“I’ll go to hell with myself!”

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This is my bubby: my maternal grandma, Jeanette. She passed away in January 1999, mid-way through my sophomore year of college, but today — June 11 — would have been her birthday. Happy Birthday, Grandma!

Sadly, she never got to meet Luis (we met the following year)… but even though he’s a “goy” [read as: non-Jew] we’re all pretty sure she would have approved. Especially because in addition to being a fabulous husband and father, like  everyone else born in our family, Luis knows all the infamous “Grandma” stories inside and out and loves them as much as we do. It’s almost as though he was there.

And Maya? Well, she never got to meet Grandma, either–but Jeanette lives on in her. In her facial expressions (like when she scrunches up her nose or sticks out her tongue); in her physical features (like her cankles and, more seriously–her facial features and deep blue-gray eyes), and in her name [they share the same Hebrew name – -Yochana]. I know Grandma would be very proud to see how her family has grown and changed.

Few people in my life have had the kind of impact my grandmother had. Though I didn’t know it at the time as a child, as an adult, I came to see that Grandma taught me so much, namely the following:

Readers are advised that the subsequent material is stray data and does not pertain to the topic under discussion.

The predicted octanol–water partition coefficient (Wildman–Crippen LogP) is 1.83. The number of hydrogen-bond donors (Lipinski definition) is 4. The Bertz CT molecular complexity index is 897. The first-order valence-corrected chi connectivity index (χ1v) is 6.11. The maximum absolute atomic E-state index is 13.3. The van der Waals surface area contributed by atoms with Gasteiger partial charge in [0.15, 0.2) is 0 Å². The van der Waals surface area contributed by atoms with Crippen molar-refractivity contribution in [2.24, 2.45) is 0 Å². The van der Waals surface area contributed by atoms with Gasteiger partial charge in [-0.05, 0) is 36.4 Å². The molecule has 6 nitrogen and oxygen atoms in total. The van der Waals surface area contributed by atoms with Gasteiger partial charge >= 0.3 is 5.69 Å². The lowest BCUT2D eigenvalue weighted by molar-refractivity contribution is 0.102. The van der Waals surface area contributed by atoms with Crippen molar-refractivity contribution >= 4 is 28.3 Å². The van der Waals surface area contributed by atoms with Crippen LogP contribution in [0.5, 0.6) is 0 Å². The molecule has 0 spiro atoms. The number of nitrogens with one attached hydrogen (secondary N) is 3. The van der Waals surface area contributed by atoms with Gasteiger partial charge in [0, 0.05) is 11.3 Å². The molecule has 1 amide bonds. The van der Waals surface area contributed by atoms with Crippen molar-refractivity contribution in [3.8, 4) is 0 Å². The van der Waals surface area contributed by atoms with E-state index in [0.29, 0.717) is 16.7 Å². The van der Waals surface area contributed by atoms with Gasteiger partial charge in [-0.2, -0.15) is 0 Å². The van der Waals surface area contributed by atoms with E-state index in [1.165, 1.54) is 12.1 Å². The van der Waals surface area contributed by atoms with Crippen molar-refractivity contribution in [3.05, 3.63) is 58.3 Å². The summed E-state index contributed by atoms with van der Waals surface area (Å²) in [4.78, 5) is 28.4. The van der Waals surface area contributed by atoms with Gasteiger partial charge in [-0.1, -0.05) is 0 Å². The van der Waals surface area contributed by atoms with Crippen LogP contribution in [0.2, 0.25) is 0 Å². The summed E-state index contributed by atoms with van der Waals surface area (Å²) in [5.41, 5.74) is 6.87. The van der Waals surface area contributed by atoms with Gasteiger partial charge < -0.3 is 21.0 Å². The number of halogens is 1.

Don’t feel sorry for yourself. A Depression-era baby raised by her immigrant parents in NYC, my grandma was dealt a pretty tough deck of cards in life. Though she married faily young, at 40, she became a widow when my grandpa died suddenly of a heart attack, leaving her to fend for three children – including my mom, the baby of the family, who was only nine. A stay-at-home-mom previously, Grandma suddenly had to enter the work-force to provide for her family. It wasn’t easy, but she did what she needed to do to make ends meet. Then when I was three years old, my Uncle Howie — Grandma’s son, one of my mom’s brothers — died from juvenile diabetes complications/kidney failure … adding more loss and challenge to my grandma’s life. But in spite of all of life’s hardships, she never complained. Sure, she’d tease us from her condo complex in Boca Raton every Sunday, telling us she was just “sitting home feeling sorry for myself’ when we called, but we knew better: between mah-jong, Rummi at the pool and early bird special dinners, she had at least four social engagements  that week alone and was just playing with us; Grandma was nothing if not social. And for all her life’s challenges, even at the end of her life, she didn’t want pity. She just wanted love and acceptance. And lox 😉